The range and ambition of an actor has changed hugely since RADA was set up in 1904. Adrian Lester presents three programmes following the progress of two present day students as they face the challenges of their training, set against the stories and very different approaches of the past 100 years.
The Royal Academy of Dramatic Art was founded in 1904 by actor manager Sir Herbert Beerbohm Tree. For the past century, behind the masks of comedy and tragedy which adorn the entrance to this unpretentious building on Bloomsbury's Gower Street, generations of actors have learned their craft.
Richie Ridell from Sunderland and Yvonne Wandera from a Kenyan family are two of last year's intake of just 34 students out of over two thousand who auditioned.
This series follows their progress, eavesdropping on their classes, recording their highs and their lows. But how different is their experience to that of their predecessors? Intercut with Richie and Yvonne are the memories of past students before the First World War. Athene Seyler, class of 1908, and Fabia Drake, class of 1913, provide intriguing insights to the syllabus of their day.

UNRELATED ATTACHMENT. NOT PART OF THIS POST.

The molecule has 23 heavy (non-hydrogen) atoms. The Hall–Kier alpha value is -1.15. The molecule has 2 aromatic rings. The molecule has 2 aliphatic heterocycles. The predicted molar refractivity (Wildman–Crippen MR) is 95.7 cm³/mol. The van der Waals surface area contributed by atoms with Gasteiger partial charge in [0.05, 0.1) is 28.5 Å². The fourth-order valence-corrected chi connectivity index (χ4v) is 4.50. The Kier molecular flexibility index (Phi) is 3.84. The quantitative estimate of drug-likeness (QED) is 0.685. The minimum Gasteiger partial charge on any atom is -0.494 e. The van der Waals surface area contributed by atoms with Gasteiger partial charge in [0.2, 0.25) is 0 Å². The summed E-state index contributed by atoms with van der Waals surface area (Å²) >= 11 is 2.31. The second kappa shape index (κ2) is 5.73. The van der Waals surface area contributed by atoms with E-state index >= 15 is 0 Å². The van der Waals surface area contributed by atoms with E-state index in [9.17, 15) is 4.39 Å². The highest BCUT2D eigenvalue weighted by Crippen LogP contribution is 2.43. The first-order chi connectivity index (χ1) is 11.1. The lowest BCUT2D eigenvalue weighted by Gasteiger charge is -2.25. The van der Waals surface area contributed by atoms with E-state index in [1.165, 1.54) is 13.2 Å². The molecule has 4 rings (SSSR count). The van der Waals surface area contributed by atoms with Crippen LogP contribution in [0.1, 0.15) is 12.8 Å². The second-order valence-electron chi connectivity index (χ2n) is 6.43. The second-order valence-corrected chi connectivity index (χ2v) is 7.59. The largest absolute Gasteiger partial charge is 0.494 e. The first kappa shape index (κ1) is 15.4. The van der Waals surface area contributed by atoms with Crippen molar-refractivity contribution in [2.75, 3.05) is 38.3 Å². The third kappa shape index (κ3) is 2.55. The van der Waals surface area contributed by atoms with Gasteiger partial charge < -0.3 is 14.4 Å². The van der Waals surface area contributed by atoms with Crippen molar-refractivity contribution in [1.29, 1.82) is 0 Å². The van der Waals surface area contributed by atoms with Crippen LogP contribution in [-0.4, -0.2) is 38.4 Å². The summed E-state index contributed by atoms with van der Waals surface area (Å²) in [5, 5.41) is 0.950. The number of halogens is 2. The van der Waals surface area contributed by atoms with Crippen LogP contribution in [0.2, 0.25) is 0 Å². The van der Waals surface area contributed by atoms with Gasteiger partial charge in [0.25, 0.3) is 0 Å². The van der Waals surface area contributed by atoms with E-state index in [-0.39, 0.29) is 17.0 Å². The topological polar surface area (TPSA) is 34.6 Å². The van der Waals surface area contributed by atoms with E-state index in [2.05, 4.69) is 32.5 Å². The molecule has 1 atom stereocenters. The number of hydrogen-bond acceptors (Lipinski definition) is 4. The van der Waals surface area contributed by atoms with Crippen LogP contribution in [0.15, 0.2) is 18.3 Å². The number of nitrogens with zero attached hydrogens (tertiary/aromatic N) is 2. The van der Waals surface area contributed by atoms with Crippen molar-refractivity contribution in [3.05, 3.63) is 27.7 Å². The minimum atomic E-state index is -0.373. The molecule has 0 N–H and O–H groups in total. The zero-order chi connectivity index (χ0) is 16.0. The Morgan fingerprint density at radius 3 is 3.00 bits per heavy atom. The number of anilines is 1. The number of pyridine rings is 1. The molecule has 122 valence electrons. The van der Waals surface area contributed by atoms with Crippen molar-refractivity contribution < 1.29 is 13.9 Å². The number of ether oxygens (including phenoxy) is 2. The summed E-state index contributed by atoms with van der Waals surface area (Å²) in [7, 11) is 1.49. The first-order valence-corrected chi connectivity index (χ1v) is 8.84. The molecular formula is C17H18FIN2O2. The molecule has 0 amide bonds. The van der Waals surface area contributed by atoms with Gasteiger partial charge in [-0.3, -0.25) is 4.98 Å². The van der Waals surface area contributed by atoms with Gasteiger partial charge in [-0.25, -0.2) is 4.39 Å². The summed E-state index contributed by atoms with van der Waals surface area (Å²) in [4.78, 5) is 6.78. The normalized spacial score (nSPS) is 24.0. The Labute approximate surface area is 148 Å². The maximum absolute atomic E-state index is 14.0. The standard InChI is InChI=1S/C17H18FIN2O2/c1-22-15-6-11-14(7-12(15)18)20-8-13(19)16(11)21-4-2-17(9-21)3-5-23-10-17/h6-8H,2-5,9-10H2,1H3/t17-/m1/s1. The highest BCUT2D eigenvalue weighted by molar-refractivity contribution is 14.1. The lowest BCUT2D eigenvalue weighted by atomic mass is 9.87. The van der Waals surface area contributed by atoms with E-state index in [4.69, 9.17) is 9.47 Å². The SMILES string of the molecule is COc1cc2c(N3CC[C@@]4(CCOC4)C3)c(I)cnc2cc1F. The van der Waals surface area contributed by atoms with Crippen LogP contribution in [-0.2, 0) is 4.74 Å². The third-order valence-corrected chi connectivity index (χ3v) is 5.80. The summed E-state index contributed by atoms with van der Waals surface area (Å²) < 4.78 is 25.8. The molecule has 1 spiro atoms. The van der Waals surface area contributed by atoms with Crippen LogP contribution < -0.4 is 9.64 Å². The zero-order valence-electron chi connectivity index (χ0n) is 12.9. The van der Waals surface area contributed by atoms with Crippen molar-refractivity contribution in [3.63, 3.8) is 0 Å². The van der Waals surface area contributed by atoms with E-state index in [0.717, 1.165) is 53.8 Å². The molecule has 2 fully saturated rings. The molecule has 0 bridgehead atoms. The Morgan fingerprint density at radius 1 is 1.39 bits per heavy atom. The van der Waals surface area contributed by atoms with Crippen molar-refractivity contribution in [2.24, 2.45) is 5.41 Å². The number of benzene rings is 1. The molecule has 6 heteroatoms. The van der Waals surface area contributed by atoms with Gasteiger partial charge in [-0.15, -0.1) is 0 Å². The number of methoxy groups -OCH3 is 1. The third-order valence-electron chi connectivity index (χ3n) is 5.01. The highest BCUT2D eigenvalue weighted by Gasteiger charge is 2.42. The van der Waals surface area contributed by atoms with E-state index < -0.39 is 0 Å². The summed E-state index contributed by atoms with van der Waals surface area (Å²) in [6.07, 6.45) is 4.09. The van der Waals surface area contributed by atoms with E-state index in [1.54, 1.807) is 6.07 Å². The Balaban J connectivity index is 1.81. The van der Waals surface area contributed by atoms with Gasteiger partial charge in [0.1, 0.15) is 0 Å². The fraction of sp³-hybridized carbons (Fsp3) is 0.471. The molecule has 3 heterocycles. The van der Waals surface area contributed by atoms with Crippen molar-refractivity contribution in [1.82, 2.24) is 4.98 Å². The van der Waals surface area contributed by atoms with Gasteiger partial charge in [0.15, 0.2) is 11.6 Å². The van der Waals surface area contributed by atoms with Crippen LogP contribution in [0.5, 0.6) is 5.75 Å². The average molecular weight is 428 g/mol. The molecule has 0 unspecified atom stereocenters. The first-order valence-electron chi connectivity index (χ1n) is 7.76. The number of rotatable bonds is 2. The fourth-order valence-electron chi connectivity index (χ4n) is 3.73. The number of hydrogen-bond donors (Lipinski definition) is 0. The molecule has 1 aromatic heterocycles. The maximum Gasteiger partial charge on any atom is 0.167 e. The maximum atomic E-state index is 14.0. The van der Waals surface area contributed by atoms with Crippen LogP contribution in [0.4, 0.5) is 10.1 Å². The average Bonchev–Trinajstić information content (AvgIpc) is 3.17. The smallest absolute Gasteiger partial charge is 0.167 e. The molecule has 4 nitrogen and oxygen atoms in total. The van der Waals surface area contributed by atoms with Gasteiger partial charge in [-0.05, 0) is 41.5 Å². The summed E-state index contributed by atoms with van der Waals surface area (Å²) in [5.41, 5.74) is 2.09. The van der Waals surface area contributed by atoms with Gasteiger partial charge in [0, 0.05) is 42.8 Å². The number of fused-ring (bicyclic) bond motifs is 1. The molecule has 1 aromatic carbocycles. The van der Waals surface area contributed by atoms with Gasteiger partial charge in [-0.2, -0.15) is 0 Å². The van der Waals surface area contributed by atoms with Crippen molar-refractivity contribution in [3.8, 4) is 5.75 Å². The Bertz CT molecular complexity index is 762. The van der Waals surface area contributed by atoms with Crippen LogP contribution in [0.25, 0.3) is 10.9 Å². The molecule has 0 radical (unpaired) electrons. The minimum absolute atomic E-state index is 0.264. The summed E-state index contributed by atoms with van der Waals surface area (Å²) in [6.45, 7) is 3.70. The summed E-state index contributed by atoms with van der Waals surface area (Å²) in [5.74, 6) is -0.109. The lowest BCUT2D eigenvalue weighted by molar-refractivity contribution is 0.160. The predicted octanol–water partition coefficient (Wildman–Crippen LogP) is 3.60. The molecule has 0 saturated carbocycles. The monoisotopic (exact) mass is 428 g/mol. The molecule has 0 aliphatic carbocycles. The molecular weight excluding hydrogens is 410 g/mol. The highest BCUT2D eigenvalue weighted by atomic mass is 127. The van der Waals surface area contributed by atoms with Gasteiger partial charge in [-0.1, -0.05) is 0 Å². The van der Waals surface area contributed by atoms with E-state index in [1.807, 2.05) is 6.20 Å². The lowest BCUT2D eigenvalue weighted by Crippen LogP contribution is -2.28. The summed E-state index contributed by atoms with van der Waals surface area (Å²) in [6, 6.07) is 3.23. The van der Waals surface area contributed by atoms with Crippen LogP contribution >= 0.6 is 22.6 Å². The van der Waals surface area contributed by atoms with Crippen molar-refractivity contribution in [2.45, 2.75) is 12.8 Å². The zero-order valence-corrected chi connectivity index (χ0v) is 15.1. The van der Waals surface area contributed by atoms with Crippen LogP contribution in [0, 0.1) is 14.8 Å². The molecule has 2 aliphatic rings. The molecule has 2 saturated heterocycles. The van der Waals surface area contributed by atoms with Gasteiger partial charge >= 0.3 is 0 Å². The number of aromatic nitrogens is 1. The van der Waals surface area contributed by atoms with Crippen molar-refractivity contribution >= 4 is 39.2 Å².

As it celebrates its centenary, Adrian Lester follows Richie and Yvonne, two students coming to the end of their first year at the Royal Academy of Dramatic Art, and compares their training to that of some illustrious predecessors, including Kenneth Branagh, Glenda Jackson, Richard Briers, Richard Wilson and, from the class of 1908, the much loved Athene Seyler.
After three years at drama school, Daniel and Georgina are about to become professional actors. Adrian Lester looks at their final weeks.
class of 1908, Athene Seyler.